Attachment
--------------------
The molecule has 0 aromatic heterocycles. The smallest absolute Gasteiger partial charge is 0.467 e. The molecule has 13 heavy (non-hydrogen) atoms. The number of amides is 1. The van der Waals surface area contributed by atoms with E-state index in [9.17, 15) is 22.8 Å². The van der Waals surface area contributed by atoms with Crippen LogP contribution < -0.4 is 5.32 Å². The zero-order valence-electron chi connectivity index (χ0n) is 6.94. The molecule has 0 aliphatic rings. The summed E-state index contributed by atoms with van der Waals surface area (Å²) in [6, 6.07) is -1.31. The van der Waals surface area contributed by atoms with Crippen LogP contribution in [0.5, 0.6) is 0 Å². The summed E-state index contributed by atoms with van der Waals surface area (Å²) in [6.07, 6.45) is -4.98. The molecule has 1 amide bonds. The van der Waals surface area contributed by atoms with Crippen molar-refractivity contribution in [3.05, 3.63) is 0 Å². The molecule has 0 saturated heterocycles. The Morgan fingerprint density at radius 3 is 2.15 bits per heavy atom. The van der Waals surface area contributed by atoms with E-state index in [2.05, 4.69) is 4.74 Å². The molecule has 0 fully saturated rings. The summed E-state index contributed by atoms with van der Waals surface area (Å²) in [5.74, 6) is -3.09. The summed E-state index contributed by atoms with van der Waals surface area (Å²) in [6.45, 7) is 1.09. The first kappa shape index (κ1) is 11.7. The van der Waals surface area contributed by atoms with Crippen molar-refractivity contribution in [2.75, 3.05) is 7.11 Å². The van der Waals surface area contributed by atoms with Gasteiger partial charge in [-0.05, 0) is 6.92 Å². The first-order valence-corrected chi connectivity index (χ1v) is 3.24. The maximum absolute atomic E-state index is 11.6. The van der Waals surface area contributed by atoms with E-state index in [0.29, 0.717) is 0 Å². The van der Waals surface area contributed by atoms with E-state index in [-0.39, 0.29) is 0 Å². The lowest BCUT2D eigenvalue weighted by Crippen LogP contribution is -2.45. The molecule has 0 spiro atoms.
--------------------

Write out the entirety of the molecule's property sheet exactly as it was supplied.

The molecule has 0 aromatic heterocycles. The smallest absolute Gasteiger partial charge is 0.467 e. The molecule has 13 heavy (non-hydrogen) atoms. The number of amides is 1. The van der Waals surface area contributed by atoms with E-state index in [9.17, 15) is 22.8 Å². The van der Waals surface area contributed by atoms with Crippen LogP contribution < -0.4 is 5.32 Å². The zero-order valence-electron chi connectivity index (χ0n) is 6.94. The molecule has 0 aliphatic rings. The summed E-state index contributed by atoms with van der Waals surface area (Å²) in [6, 6.07) is -1.31. The van der Waals surface area contributed by atoms with Crippen LogP contribution in [0.5, 0.6) is 0 Å². The summed E-state index contributed by atoms with van der Waals surface area (Å²) in [6.07, 6.45) is -4.98. The molecule has 1 amide bonds. The van der Waals surface area contributed by atoms with Crippen molar-refractivity contribution in [3.05, 3.63) is 0 Å². The molecule has 0 saturated heterocycles. The Morgan fingerprint density at radius 3 is 2.15 bits per heavy atom. The van der Waals surface area contributed by atoms with E-state index in [2.05, 4.69) is 4.74 Å². The molecule has 0 fully saturated rings. The summed E-state index contributed by atoms with van der Waals surface area (Å²) in [5.74, 6) is -3.09. The summed E-state index contributed by atoms with van der Waals surface area (Å²) in [6.45, 7) is 1.09. The first kappa shape index (κ1) is 11.7. The van der Waals surface area contributed by atoms with Crippen molar-refractivity contribution in [2.75, 3.05) is 7.11 Å². The van der Waals surface area contributed by atoms with Gasteiger partial charge in [-0.05, 0) is 6.92 Å². The first-order valence-corrected chi connectivity index (χ1v) is 3.24. The maximum absolute atomic E-state index is 11.6. The van der Waals surface area contributed by atoms with E-state index in [0.29, 0.717) is 0 Å². The van der Waals surface area contributed by atoms with E-state index in [-0.39, 0.29) is 0 Å². The lowest BCUT2D eigenvalue weighted by Crippen LogP contribution is -2.45. The molecule has 0 spiro atoms.